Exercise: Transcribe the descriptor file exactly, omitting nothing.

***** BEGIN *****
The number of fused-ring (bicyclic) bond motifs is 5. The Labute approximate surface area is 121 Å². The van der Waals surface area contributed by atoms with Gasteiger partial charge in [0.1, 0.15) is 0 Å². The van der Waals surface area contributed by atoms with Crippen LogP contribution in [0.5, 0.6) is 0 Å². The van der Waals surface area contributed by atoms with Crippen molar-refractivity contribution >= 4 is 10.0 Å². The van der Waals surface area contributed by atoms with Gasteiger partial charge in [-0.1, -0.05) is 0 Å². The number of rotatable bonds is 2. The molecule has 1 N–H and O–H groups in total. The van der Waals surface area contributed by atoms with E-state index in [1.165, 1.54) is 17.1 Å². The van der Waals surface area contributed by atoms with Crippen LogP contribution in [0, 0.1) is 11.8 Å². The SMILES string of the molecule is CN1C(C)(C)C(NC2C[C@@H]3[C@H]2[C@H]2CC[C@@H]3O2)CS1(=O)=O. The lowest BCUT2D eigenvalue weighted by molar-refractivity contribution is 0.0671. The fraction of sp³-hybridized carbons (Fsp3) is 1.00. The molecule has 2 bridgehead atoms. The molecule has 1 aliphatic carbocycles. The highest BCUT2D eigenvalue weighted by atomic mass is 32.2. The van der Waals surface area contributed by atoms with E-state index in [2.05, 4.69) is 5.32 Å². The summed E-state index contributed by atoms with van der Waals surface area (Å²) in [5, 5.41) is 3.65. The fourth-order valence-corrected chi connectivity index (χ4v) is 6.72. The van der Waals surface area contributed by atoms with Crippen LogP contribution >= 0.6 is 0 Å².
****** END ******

The number of fused-ring (bicyclic) bond motifs is 5. The Labute approximate surface area is 121 Å². The van der Waals surface area contributed by atoms with Gasteiger partial charge in [0.1, 0.15) is 0 Å². The van der Waals surface area contributed by atoms with Crippen LogP contribution in [0.5, 0.6) is 0 Å². The van der Waals surface area contributed by atoms with Crippen molar-refractivity contribution >= 4 is 10.0 Å². The van der Waals surface area contributed by atoms with Gasteiger partial charge in [-0.1, -0.05) is 0 Å². The number of rotatable bonds is 2. The molecule has 1 N–H and O–H groups in total. The van der Waals surface area contributed by atoms with E-state index in [1.165, 1.54) is 17.1 Å². The van der Waals surface area contributed by atoms with Crippen LogP contribution in [0, 0.1) is 11.8 Å². The SMILES string of the molecule is CN1C(C)(C)C(NC2C[C@@H]3[C@H]2[C@H]2CC[C@@H]3O2)CS1(=O)=O. The lowest BCUT2D eigenvalue weighted by molar-refractivity contribution is 0.0671. The fraction of sp³-hybridized carbons (Fsp3) is 1.00. The molecule has 2 bridgehead atoms. The molecule has 1 aliphatic carbocycles. The highest BCUT2D eigenvalue weighted by atomic mass is 32.2. The van der Waals surface area contributed by atoms with E-state index in [2.05, 4.69) is 5.32 Å². The summed E-state index contributed by atoms with van der Waals surface area (Å²) in [5, 5.41) is 3.65. The fourth-order valence-corrected chi connectivity index (χ4v) is 6.72. The van der Waals surface area contributed by atoms with Crippen LogP contribution >= 0.6 is 0 Å².